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New project trials drones to monitor giraffe populations in Cameroon
Modern technologies can be used to more accurately measure endangered species populations and guide conservation action.

Collaboration to bolster wildlife monitoring strategies

A joint team from the University of Bristol and the Bristol Zoological Society (BZS) are working to develop a new approach to wildlife monitoring and conservation, using machine-learning and drone technology.

In December of last year, a joint team flew to Bénoué National Park in Cameroon, to trial the use of drones and sensor technologies to monitor the critically endangered Kordofan giraffe. The area is approximately 1,600km2 and much of it is practically inaccessible on foot, presenting a increased challenge for wildlife monitoring.

“There has been a significant and drastic decline recently of larger mammals in the park and it is vital that accurate measurements of populations can be established to guide our conservation actions,” said Dr Gráinne McCabe, head of field conservation and science at Bristol Zoological Society.

The team approached Dr Matt Watson from the University of Bristol’s School of Earth Sciences, and Dr Tom Richardson, senior lecturer in flight mechanics and member of the Bristol Robotics Laboratory (BRL), for assistance in devising the best strategy for airborne wildlife monitoring.

Dr Richardson said: “It is likely that we will need more than one type of drone, and several different sensors to allow us to operate 24 hours a day and throughout the year. Modern multispectral cameras combined with machine learning and high-performance vehicles will need to be fully automated to cover an area of this size. Combine that with remote, constrained field operations and we have an interesting set of engineering problems to tackle.”

Teams from across these sectors are now working to create a large-scale proposal to develop the technologies necessary for tackling this challenge. They plan to return to Cameroon in early 2021.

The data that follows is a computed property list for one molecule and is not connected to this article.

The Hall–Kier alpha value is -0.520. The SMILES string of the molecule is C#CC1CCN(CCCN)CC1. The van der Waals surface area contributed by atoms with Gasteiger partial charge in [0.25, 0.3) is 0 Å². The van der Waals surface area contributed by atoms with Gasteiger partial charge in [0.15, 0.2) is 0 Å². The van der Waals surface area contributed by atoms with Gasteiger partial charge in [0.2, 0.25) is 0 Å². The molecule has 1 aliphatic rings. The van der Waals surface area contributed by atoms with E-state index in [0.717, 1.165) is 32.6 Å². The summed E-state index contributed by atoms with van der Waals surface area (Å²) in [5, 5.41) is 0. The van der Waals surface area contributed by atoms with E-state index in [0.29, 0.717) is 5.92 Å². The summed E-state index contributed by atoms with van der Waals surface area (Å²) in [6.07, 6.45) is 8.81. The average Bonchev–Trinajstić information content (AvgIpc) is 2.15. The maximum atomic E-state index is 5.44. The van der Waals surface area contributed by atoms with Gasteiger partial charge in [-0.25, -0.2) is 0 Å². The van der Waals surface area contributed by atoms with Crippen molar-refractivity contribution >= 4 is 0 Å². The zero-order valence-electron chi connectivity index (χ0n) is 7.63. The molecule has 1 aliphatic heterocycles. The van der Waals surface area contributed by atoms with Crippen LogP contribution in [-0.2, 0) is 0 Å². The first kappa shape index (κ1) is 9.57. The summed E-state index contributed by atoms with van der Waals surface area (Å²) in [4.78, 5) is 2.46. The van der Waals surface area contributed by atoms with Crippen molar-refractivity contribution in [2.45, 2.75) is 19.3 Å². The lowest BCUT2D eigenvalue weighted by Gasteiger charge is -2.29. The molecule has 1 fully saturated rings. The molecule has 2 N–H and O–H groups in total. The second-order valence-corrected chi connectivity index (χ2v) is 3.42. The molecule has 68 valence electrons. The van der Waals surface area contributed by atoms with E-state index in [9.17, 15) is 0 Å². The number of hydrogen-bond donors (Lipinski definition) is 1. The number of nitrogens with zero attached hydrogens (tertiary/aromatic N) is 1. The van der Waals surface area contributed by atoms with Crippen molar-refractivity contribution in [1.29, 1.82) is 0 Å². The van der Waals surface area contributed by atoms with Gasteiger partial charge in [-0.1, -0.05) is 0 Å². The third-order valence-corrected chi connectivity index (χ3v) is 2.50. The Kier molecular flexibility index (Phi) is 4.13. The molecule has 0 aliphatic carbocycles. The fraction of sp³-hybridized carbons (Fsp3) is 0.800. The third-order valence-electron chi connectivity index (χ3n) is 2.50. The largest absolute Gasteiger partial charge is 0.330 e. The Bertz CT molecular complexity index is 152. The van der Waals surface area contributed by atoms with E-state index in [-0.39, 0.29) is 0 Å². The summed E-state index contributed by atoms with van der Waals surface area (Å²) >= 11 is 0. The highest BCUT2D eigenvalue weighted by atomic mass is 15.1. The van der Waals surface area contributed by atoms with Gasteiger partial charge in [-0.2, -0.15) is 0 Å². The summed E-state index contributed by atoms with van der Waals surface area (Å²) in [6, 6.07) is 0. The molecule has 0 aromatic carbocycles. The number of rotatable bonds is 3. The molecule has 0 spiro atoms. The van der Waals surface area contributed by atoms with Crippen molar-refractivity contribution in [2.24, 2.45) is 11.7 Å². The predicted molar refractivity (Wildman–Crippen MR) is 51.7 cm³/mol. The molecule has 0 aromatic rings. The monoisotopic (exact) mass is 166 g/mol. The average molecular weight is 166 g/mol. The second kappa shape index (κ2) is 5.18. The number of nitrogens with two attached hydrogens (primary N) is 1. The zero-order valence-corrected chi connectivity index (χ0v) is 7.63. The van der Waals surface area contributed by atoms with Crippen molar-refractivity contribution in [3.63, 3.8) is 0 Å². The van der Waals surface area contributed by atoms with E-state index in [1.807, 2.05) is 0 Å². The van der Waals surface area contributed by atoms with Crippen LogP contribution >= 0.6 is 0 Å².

Dr Watson added: “A machine learning based system that we develop for the Kordofan giraffe will be applicable to a range of large mammals. Combine that with low-cost aircraft systems capable of automated deployment without the need for large open spaces to launch and land, and we will be able to make a real difference to conservation projects worldwide.”

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New 'DoggyLottery' to raise funds for rescue centres

News Story 1
 A new 'DoggyLottery' to raise funds for dog rescue centres in the UK will launch on Saturday (4 July). Every four weeks, five different rescue centres will be connected to the lottery, providing much-needed funds - particularly during COVID-19 - and providing vital online exposure.

A weekly game costs £1.50 and entrants will have the chance of being one of 20 guaranteed winners. A massive 60 per cent of the raised funds will go towards the dog rescue centres, more than double that donated by leading lottery companies to charitable causes.

To find out more and play the lottery, visit www.doggylottery.co.uk  

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News Shorts
International Cat Care appoints new head of veterinary division

International Cat Care (ICC) has announced the appointment of Nathalie Dowgray as head of the charity's veterinary division.

Nathalie, who is an RCVS advanced practitioner in feline medicine, will lead the International Society of Feline Medicine (ISFM) and a play key role in advancing knowledge and research in feline medicine.

Claire Bessant, iCatCare's chief executive said: "We're absolutely delighted to be welcoming Nathalie to the charity. She brings a depth and breadth of feline expertise and understanding which fits perfectly with the charity's work and development, and her enthusiasm for cats is infectious."